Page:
What literature do you believe has been most prominent in influencing your writing?

Michael: I’m most influenced by authors who push boundaries and try new things, not trying to please the crowd. The weird, complex, challenging, exquisitely crafted language. The writing that shifts something inside you, fundamentally.

Katya: I’ve been an eclectic and a voracious reader as a child/teen – lucky for me, my parents have always had a massive library! So it wasn’t uncommon for me to read Bulgakov while I had my breakfast, then whatever was assigned at school in the breaks between classes, and then some awesome fantasy at home before bed. Having said that, growing up in Russia during the “perestroika” era and its aftermath meant I didn’t get to read a lot of “foreign” books until much later, so my early reading has been shaped by what was available and what my parents managed to acquire “underground”.

I think everything I’ve read during my formative years influenced me in some way, but if I had to pick some key influences, I’d say The Master and Margarita, with its mind-bending meta-format and evil-is-good-and-good-is-evil main theme going for it, is definitely one of those books that have affected my young brain in a very deep and profound way. I was also always a huge fan of Vadim Shefner as well as Arkady and Boris Strugatsky, with their particular brand of what I perceive as melancholic sci-fi. And, finally, Tove Jansson with her amazing Moominland stories of adventure, friendship and loyalty, and Jorge Luis Borges with his complex themes and unusual structural choices, were two other authors who have influenced my writing today.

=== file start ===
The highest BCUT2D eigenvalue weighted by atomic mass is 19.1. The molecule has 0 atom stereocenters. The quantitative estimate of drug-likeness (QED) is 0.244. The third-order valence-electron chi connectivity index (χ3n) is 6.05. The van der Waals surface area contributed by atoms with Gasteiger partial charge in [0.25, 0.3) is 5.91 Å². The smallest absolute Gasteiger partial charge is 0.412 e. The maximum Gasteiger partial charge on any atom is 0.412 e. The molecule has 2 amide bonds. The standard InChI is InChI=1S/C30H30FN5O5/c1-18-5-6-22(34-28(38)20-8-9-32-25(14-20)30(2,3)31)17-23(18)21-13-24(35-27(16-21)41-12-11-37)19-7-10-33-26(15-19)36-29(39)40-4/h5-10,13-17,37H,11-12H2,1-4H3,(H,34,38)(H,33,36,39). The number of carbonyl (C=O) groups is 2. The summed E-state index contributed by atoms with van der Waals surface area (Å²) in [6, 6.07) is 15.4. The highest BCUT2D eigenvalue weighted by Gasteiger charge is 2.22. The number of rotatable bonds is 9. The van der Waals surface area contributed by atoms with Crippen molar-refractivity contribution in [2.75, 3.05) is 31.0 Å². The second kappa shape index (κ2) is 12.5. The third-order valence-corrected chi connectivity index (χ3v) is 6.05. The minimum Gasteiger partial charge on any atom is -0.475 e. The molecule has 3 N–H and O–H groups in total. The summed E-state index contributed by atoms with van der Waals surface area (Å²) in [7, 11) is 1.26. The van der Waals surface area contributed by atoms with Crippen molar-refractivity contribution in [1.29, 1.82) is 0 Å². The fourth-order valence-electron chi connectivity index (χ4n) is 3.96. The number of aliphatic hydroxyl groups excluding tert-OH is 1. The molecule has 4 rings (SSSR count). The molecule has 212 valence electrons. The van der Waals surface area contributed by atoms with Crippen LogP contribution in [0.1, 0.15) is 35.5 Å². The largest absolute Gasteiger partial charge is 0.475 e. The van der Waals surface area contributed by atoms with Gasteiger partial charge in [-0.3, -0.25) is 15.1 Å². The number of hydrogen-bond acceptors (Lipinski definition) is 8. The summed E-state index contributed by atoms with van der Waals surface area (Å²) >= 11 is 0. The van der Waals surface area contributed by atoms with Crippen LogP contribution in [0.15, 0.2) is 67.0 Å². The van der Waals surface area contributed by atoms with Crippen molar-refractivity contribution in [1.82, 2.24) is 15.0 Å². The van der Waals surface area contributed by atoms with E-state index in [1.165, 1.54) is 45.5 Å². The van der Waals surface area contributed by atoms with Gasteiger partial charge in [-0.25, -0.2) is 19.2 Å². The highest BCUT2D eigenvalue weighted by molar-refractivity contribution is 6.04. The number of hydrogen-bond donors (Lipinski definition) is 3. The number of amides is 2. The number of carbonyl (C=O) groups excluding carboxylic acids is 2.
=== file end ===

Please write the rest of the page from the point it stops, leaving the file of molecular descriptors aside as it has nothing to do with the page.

Alison: A big influence on me is Jorge Luis Borges, who wrote amazing short stories. I love how he can take a huge idea and condense it down to two pages. I love how concise his writing is. Cally Black has been another influence, I love her strong voice and how In The Dark Spaces is so violent and scary but incredibly tender and warm. Marlee Jane Ward is another person whose work I admire. Marlee has perfect pacing in her books and stories, and her characters have so much spark and heart.

If you could give the teen version of yourself one piece of writing advice, what would it be?

Michael: My writing advice to a teen version of myself sounds ridiculously parental, but I’d be much further along in my writing career if I’d heard it sooner. As much as you enjoy it, there are more important things in life than watching TV. Because if you don’t do the writing, who’s going to do it for you?

Katya: Knowing how I was as a teen makes me doubt she’d be very receptive to advice, but on an off-chance she’d listen to me, I’d tell her that a) things will get better indeed, b) dream big, and c) ignore your critics unless you’re absolutely certain their criticism is constructive and they have your best interests at heart.

Alison: Keep going! And don’t take rejection personally, because it’s not. Just keep writing, and you’ll get there.